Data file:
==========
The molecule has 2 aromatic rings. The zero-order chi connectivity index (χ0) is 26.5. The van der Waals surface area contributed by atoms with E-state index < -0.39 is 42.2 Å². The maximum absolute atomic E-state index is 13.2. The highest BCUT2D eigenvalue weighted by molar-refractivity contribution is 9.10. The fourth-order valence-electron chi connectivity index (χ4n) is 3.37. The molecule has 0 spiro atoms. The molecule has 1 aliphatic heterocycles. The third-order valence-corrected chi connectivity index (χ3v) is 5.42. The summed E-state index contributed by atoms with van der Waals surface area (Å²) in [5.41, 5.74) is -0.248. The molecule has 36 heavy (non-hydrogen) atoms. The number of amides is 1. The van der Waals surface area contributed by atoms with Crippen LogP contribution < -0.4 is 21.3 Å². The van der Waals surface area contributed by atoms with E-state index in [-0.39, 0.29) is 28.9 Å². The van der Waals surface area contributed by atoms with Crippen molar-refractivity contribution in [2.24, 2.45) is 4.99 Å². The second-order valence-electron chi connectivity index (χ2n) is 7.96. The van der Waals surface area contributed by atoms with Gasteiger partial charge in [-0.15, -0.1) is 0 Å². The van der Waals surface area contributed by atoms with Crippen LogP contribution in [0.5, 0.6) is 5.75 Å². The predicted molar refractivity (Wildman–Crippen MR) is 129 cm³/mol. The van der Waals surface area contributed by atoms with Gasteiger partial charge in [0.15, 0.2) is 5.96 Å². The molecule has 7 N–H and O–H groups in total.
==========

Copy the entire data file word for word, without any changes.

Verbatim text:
The molecule has 2 aromatic rings. The zero-order chi connectivity index (χ0) is 26.5. The van der Waals surface area contributed by atoms with E-state index < -0.39 is 42.2 Å². The maximum absolute atomic E-state index is 13.2. The highest BCUT2D eigenvalue weighted by molar-refractivity contribution is 9.10. The fourth-order valence-electron chi connectivity index (χ4n) is 3.37. The molecule has 0 spiro atoms. The molecule has 1 aliphatic heterocycles. The third-order valence-corrected chi connectivity index (χ3v) is 5.42. The summed E-state index contributed by atoms with van der Waals surface area (Å²) in [5.41, 5.74) is -0.248. The molecule has 36 heavy (non-hydrogen) atoms. The number of amides is 1. The van der Waals surface area contributed by atoms with Crippen LogP contribution < -0.4 is 21.3 Å². The van der Waals surface area contributed by atoms with E-state index in [-0.39, 0.29) is 28.9 Å². The van der Waals surface area contributed by atoms with Crippen molar-refractivity contribution in [2.24, 2.45) is 4.99 Å². The second-order valence-electron chi connectivity index (χ2n) is 7.96. The van der Waals surface area contributed by atoms with Gasteiger partial charge in [-0.15, -0.1) is 0 Å². The van der Waals surface area contributed by atoms with Crippen LogP contribution in [0.5, 0.6) is 5.75 Å². The predicted molar refractivity (Wildman–Crippen MR) is 129 cm³/mol. The van der Waals surface area contributed by atoms with Gasteiger partial charge in [0.15, 0.2) is 5.96 Å². The molecule has 7 N–H and O–H groups in total.